Labour leader calls for a ‘war powers act’ during an appearance on BBC One’s Andrew Marr Show. Corbyn made the comments following Theresa May’s decision to take part in joint military strikes in Syria without first consulting parliament.
Julie Ward MEP is a peace activist and member of Labour CND Executive Committee. In a recent speech to the European Parliament, she argued:
Prospects of peace between the two Koreas are unexpectedly encouraging. In our support of the talks, we must focus on young people who are essential to any lasting peacebuilding processes. Young Koreans on both sides of the border have different perspectives from their elders and they should be given a voice in the peace talks.
Women also have a crucial role to play when it comes to peacebuilding so involving them in the process is a way to ensure that peace is more sustainable and more inclusive.
I am aware that the process in the Korean peninsula is still fragile. However, I believe that any step forward is good, even a baby step, as it is one-step closer to peace and to nuclear de-escalation. In the current global context, it is hugely important for us to support disarmament campaigns.
It is particularly important that the European Parliament support all efforts at the United Nations level to make the use of nuclear weapons illegal for ALL states under any circumstances.
CND strongly condemn these air strikes on Syria, which are in defiance of international law. They will only increase the likelihood of this terrible conflict spilling over into the wider Middle East and potentially beyond that.
We also condemn Theresa May’s decision to bypass parliament which demonstrates a contempt for the necessary democratic process. She has also disregarded public opinion in launching these strikes; polls indicate that only 22% of the population support this bombing campaign.
CND works for the prevention and cessation of wars in which nuclear weapons may be used and there can be no clearer example of such a situation than that which we are currently facing. Diplomatic and political solutions must be sought. Nuclear escalation poses consequences too terrible to contemplate.
CND members old and new gathered at Aldermaston on Easter Sunday commemorating the Campaign’s 60th birthday by remembering our roots in the Easter marches to the UK Atomic Weapons Establishment. Labour CND members were among the hundreds who gathered there on Easter Sunday 2018.
Veteran nuclear disarmament campaigner and Labour CND Chair Walter Wolfgang (pictured below) was awarded this year’s Ron Todd Peace Prize in a ceremony at the Marx Memorial Library in March.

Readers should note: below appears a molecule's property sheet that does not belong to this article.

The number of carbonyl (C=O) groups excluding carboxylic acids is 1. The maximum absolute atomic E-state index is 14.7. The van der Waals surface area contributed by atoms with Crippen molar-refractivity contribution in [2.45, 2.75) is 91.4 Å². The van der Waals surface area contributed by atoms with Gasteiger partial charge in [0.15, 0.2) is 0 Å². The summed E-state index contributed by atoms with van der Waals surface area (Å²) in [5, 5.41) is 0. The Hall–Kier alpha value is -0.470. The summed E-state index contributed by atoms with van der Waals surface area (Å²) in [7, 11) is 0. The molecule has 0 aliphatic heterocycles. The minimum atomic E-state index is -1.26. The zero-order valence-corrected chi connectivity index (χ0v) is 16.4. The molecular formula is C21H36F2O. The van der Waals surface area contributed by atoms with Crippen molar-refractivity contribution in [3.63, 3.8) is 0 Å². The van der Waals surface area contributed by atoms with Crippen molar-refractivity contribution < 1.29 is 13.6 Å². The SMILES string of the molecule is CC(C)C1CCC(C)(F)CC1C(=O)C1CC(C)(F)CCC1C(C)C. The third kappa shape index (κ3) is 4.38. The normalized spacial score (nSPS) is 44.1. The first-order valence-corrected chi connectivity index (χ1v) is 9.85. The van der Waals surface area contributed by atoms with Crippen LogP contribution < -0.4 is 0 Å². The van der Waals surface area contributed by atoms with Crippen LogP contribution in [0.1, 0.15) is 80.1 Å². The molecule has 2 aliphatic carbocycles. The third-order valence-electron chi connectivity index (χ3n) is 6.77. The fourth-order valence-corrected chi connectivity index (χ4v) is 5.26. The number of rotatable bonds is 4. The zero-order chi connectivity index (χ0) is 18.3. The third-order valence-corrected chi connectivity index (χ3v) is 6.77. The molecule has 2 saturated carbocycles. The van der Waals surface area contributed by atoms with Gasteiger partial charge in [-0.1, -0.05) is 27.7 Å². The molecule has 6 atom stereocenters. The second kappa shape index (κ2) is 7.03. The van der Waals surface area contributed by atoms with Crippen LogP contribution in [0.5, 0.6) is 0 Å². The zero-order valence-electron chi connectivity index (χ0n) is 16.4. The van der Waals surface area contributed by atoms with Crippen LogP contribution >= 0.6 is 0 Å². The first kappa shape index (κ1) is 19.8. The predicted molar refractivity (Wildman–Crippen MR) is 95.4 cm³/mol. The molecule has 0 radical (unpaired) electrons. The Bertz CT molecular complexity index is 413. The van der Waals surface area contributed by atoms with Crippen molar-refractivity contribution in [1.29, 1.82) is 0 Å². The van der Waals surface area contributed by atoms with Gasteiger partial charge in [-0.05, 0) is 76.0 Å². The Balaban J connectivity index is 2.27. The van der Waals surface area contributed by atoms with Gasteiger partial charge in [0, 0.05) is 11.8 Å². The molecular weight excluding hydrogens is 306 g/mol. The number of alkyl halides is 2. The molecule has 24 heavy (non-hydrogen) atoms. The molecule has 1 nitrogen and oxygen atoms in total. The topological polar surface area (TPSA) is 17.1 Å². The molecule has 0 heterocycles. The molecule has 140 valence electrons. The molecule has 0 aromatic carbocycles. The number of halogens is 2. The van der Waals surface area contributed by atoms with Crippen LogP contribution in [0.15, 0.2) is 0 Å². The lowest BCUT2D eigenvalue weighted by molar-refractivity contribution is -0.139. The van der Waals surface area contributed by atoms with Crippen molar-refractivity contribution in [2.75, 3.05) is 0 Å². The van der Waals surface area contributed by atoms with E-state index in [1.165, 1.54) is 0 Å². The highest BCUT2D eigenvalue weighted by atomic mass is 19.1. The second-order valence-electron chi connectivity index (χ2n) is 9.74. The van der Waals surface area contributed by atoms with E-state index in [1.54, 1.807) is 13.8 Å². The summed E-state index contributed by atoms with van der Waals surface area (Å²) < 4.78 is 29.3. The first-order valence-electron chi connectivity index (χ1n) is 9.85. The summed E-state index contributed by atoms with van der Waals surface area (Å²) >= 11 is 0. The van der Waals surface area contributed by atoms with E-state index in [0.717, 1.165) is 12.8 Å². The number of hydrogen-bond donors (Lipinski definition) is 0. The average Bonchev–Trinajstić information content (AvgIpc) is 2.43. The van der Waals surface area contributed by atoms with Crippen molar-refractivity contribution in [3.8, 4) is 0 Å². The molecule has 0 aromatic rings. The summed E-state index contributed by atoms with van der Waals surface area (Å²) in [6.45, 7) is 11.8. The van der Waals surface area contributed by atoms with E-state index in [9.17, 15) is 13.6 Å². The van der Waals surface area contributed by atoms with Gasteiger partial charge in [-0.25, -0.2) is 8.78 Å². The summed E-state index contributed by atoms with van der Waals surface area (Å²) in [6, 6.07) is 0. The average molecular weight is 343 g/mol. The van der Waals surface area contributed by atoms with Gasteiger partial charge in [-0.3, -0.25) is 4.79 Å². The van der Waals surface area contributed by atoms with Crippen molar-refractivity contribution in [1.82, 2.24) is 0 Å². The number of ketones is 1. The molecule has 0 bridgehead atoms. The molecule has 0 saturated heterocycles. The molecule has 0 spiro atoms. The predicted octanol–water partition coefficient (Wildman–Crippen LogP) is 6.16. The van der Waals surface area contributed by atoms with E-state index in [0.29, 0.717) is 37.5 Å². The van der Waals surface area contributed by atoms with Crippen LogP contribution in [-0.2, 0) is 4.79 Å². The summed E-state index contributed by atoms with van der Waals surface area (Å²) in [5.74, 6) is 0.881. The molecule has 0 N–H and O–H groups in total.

Todd was General Secretary of the Transport and General Workers Union, predecessor of Unite from 1985 until his retirement in 1992. He led Britain’s biggest union in the years when nuclear disarmament was at the heart of Labour’s annual conference debates. After his death in 2005, the Rod Todd Foundation was set up and has awarded annual prizes for outstanding achievement in areas close to the former General Secretary’s heart.
CND General Secretary Kate Hudson (pictured right) launched her new book, CND at 60: Britain’s most enduring mass movement, at Friends House on 8 March. In conversation with Victoria Brittain (pictured left), she discussed what prompted her to update CND’s history and read passages from her book before answering audience questions.
Labour CND supporters were in evidence at the protest over Mohammad bin Salman’s state visit on 7 March, including Hannah Kemp-Welch pictured here. Hundreds gathered at Downing Street to tell Prime Minister Theresa May ‘Crown Prince Not Welcome’.
Shadow International Development Secretary Kate Osamor spoke at the rally, as did Labour MPs Andy Slaughter, Chris Williamson, and others. The Green Party was there too, represented by Deputy Leader Amelia Womack, and Sinn Fein by Joe Dwyer. Earlier in the day Jeremy Corbyn made a strong statement in parliament denouncing Saudi’s abysmal human rights record.
CND invites you to the launch of CND at 60, a new book by Kate Hudson, General Secretary of CND.
This book is timed to coincide with CND’s 60th anniversary, drawing on archive material and interviews with activists from across the decades, and situating CND’s current work in the context of the Trump presidency and increasing global tensions around nuclear weapons.
Listen to Kate Hudson read from CND at 60 here: